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Diane found a US Corp of Engineers campground 20 miles from the dealership. She reserved a spot for two days for us in case we had to wait for the awning to be repaired. It’s a common experience, whether it’s a doctor’s visit, an auto repair or a call to the plumber, that the problem you bring to their attention disappears when they take a look at it. The awning unrolled and rolled back in repeatedly just fine. The butterfly has not stop flapping its wings though.

At the end of our first day here at this campsite we extended our stay for two more days. Midway through the second day we extended our stay here for another week and a half.

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This camp is achingly beautiful, still, secluded, and entirely restful. For the first time in weeks, months, or longer we have stopped and are at rest.

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The butterfly’s wings do not always cause a hurricane…

 

Post by Bill.

 

 

The first 25 feet is a slow slide . . .

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The first 25 feet is a slow slide down the gravel, the brakes are a whimsy. We come to a stop and face the reality that the only direction we can take is to keep going ahead.

In 1976 an old and dear friend of mine, Susan Morris, taught me that there are always more than two options. Life is not binary, she said. That dictum has served me well through the last 40 years. I believe it, I trust it, I say it a lot. There are always more than two choices.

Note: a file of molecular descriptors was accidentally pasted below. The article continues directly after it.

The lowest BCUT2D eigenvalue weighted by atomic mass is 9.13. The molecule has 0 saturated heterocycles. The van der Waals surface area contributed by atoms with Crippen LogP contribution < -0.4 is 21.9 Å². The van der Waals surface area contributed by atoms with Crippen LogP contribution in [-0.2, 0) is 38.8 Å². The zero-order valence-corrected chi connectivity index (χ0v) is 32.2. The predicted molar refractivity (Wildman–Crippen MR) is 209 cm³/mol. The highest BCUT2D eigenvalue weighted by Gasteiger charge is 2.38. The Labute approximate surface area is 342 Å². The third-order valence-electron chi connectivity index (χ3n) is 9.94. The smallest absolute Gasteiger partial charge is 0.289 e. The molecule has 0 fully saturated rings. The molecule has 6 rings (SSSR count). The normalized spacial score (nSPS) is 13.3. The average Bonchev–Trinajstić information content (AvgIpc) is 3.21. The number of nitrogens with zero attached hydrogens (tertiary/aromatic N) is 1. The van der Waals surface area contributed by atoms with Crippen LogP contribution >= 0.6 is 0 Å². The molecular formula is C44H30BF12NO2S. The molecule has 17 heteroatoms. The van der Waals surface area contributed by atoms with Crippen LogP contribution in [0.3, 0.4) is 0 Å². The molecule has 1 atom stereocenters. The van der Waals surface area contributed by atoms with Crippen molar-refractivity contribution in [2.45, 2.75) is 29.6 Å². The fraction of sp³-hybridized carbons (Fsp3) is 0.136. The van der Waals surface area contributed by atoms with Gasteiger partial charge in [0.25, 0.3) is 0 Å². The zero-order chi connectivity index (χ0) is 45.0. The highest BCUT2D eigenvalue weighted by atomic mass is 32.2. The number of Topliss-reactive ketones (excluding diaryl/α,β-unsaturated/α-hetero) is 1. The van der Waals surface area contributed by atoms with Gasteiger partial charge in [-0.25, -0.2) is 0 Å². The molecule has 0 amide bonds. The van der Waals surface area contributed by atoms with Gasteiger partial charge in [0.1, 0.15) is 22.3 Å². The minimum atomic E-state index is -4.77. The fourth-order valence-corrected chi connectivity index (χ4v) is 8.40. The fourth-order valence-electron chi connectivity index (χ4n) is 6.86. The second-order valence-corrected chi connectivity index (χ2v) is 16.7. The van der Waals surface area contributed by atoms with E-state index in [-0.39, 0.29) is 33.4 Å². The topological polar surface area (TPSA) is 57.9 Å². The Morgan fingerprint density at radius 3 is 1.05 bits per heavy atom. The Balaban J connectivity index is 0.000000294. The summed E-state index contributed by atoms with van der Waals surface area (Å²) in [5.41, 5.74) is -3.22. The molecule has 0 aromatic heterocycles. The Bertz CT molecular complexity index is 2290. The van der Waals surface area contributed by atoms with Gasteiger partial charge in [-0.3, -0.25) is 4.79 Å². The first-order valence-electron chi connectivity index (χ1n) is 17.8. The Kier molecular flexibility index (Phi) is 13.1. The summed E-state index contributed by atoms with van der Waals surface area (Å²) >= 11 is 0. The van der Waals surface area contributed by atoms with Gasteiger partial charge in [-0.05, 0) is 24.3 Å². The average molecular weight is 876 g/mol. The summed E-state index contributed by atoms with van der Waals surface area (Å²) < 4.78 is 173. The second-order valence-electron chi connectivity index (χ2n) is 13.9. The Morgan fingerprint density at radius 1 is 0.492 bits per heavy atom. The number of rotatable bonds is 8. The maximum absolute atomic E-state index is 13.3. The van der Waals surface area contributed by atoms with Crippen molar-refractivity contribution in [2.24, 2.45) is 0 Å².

And sometimes there are less.

We took off this morning from the Great Smoky Mountains in Tennessee, on our way to the last stop on this leg of our journey: Greensboro, North Carolina.

We drove a few miles and the Voice of Google Maps told us to turn right. The sign for Interstate I-40 said turn left. We had a few options there: go left, go right, take another look at Google Maps. We went right. We drove for two miles and the Voice said “turn left at the next road.” The sign on that road said “no trucks, GPS is inaccurate.” We had a few  options there: ignore the sign and turn left, keep on going or turn around and go back. We kept on going. After a couple of more miles down the road the Voice said “turn left at the next road.” The same sign was there, the same choices available for us. We kept on going.